As you see, t the installer is expecting version 11.0.4. Ignore any number that comes after the  hyphen in the package version number. Since you know the correct version number, scroll down the Java download page until you find the correct version.

java page of downloads

 

To see the below screen, press the download button.

selection java download for linux

Then, select the Accept License Agreement radio button, then click the .tar.gz package for Linux, and your download will begin. If you are asked, log in to your Oracle account again.

Next, get the downloaded file onto our server by any file transfer software you’re comfortable with.

Use scp to upload the file to your server. To adjust the file paths as needed for your systems:

scp ~/Downloads/jdk-11.0.4_linux-x64_bin.tar.gz  noodi@your_server_ip:~  

After getting the correct Java software package up on your server, add the repo that contains the installer we’ll use to install Java.

 

Adding the Installer’s Apt Repository

In this step, you must install the software-properties-common package, which adds the add-apt-repository command to your system:

sudo apt install software-properties-common  

And import the signing key used to verify the software you are about to install:

sudo apt-key adv --keyserver keyserver.ubuntu.com --recv-keys EA8CACC073C3DB2A  

To add the repo to our list of package sources:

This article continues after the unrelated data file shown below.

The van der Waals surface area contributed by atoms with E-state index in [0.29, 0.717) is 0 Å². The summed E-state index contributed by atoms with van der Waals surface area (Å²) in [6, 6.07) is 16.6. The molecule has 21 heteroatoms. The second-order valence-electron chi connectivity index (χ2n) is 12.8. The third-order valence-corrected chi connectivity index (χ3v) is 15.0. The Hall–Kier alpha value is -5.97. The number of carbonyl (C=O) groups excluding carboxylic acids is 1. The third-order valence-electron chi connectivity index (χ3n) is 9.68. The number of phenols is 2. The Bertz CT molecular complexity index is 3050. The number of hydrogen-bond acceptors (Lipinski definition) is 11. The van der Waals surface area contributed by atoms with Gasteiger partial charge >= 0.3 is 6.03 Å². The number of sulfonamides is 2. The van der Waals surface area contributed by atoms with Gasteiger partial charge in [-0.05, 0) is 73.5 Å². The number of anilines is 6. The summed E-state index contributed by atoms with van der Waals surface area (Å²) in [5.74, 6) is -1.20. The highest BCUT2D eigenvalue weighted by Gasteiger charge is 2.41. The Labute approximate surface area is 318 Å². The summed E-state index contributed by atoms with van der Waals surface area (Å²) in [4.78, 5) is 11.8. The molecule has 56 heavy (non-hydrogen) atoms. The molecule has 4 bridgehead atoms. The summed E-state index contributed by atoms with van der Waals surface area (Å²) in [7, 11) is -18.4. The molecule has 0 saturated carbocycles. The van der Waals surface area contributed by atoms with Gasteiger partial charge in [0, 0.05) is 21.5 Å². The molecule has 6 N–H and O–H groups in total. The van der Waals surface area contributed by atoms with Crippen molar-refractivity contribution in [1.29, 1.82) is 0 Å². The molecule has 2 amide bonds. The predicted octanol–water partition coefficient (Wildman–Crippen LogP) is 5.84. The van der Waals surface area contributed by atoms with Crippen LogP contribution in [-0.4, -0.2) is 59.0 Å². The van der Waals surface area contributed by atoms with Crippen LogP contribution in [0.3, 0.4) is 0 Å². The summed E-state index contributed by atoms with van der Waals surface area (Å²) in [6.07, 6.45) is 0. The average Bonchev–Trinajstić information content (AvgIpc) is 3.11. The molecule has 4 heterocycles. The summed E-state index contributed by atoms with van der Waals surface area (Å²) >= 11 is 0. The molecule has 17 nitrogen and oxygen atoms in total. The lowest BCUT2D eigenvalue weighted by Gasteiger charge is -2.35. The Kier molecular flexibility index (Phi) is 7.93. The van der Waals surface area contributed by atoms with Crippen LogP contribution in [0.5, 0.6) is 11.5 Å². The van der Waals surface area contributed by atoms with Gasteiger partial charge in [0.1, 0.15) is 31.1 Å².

sudo add-apt-repository ppa:linuxuprising/java  
Output
 Oracle Java 11 (LTS) and 12 installer for Ubuntu, Linux Mint and Debian.    Java binaries are not hosted in this PPA due to licensing. The packages in this PPA download and install Oracle Java 11, so a working Internet connection is required.    The packages in this PPA are based on the WebUpd8 Oracle Java PPA packages: https://launchpad.net/~webupd8team/+archive/ubuntu/java    Created for users of https://www.linuxuprising.com/    Installation instructions (with some tips), feedback, suggestions, bug reports etc.:    . . .    Press [ENTER] to continue or ctrl-c to cancel adding it

To continue the installation, press ENTER. The probable message of no valid OpenPGP data found can be ignored.

Finally, update your package list to make the new software available for installation:

sudo apt update    

Installing the Downloaded Java Software

At this point, create a specific directory that the installer uses to find the Java software package, then copy the .tar.gz file in:

sudo mkdir -p /var/cache/oracle-jdk11-installer-local/  sudo cp ~/jdk-11.0.4_linux-x64_bin.tar.gz /var/cache/oracle-jdk11-installer-local/

Then, you can install Oracle’s Java 11 by installing the oracle-java11-installer-local package, when the file copy is complete.

sudo apt install oracle-java11-installer-local

When the installer will ask you, accept the Oracle license agreement to let it extract the Java package and install it.